Samir Nasri floats like a butterfly but Walcott provides the stingMarch 8, 2010 at 10:30 am | Posted in Arsenal | 11 Comments
Tags: Match Analysis
Theo Walcott roundly answered his critics with a fine performance but Samir Nasri also stepped up to the plate following the injury to Cesc Fabregas.
Somewhere in his dorm in Paris, with a telescope by one side, a silver-haired, rectangular-rimmed spectacled man was frantically searching the night sky for some answers. Destiny has always been bestowed upon him but he has never fully felt in control of proceedings – the stars have all the answers he feels. Sometimes they conspire against him, most it is felt they provide him with the wrong advice and on some occasions, just fail to give any. But if Raymond Domenech was watching closely, he would have noticed a little star shining brightly named Samir Nasri.
Nasri was given the central role that the France manager demanded if he were to be selected for the national team and on this display, demonstrated the sort of creativity and ingenuity in movement that was missing in their 2-0 defeat to Spain. The ball he laid on for Cesc Fabregas for Arsenal’s first goal was pure genius, as his wonderfully weighted chipped pass plopped straight from the sky and on to the feet of the captain. The Spaniard made sure of his fourteenth goal of the season to equal Robert Pires as the highest scoring Arsenal midfielder in a season with another perfectly timed run that has put him on such a par echelon. But it was to be Fabregas’ last significant contribution of the match as the main protagonist’s exit is set to elevate an even greater role for one of Arsenal’s support cast. Most likely to be out for the crucial Champions League game against FC Porto, Fabregas’ hamstring injury should mean Samir Nasri stepping up to the position behind the main forward. It is a role that should suit him most, having gained such comparisons with Zinedine Zidane back in his home town of Marseille and would fit in well with his ability to provide good support to the man in possession and dribbling skills.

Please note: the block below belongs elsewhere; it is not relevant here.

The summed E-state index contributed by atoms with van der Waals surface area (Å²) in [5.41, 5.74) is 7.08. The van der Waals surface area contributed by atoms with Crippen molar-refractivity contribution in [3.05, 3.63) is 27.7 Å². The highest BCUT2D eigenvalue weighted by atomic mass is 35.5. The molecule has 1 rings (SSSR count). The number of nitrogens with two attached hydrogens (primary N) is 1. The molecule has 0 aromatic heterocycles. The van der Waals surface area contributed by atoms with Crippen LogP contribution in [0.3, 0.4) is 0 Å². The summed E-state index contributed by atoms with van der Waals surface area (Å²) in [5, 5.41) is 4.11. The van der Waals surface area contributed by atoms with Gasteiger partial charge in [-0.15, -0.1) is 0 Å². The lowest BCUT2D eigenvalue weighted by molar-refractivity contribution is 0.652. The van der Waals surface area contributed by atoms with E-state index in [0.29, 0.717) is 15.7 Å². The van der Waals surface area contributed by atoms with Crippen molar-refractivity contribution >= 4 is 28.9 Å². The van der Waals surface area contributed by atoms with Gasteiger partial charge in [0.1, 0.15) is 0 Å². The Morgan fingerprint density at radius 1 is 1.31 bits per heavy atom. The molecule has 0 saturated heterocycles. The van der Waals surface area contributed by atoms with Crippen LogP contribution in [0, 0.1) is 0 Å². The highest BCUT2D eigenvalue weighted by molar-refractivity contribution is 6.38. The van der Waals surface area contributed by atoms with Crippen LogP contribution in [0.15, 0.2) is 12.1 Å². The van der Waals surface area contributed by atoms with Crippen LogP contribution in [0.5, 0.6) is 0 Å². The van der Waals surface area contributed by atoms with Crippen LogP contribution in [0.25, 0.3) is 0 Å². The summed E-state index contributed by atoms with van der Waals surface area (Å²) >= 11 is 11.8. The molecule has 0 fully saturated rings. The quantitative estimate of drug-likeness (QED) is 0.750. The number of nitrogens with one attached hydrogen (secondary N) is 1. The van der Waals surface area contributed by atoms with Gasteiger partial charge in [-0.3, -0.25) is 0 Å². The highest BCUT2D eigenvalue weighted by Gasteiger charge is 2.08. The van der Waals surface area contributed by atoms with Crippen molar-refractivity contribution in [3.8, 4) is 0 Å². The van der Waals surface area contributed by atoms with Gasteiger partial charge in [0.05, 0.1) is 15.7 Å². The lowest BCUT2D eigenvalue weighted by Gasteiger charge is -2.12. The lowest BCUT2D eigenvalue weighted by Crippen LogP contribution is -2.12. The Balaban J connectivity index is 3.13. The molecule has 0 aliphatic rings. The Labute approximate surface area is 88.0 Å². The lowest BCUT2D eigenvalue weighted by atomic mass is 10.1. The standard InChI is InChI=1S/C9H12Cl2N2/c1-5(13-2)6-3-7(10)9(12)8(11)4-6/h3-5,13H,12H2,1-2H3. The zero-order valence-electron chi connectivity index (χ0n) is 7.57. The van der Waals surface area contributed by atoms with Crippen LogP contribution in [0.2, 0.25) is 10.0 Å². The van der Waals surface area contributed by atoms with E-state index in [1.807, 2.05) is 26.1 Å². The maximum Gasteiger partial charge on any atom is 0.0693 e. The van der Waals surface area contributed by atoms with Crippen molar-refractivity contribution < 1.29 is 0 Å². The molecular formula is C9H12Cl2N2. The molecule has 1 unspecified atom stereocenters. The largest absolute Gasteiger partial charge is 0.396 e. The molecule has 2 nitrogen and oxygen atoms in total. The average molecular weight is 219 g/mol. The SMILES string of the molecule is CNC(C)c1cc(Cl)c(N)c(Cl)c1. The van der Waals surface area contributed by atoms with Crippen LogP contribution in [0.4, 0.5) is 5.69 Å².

It was the same stage of the tournament last season where Nasri shone also, playing a support role to Robin van Persie and much like this 3-1 win at Burnley, profligacy was the main scourge of a decent performance. Nicklas Bendtner was the chief culprit but as Ian Rush used to always say, it is about getting into the position that counts the most and the rest should follow suit. At times the Dane’s movement allowed him to get into such positions and indeed him dropping deep allowed space for Theo Walcott to score the second goal.
Even with the glut of missed chances the result never seemed in doubt with Arsenal’s new found invincibility against teams which they may have got unstuck against in the past ensuring they have remained in the title hunt. Arsene Wenger stated the performance early on as “a bit minimalist” as Burnley troubled to cope any slight sort of movement. The Gunners were able to play the ball from back to front very quickly, made even easier as Burnley’s 4-1-4-1 ensured gaps in front of the back four as their high pressuring tactic failed to pay off. But in missing chances, it meant Arsenal were not always comfortable nor did they hit top gear and David Nugent capitalised on a watching Arsenal defence to equalise. The day, however, was to belong to Theo Walcott as his buzzing performance was capped off with a well taken goal before Andrey Arshavin made safe with a left-footed finish into the bottom corner.
|1||1st Half Goals||0|
|10||Shots on Target||6|
|10||Shots off Target||3|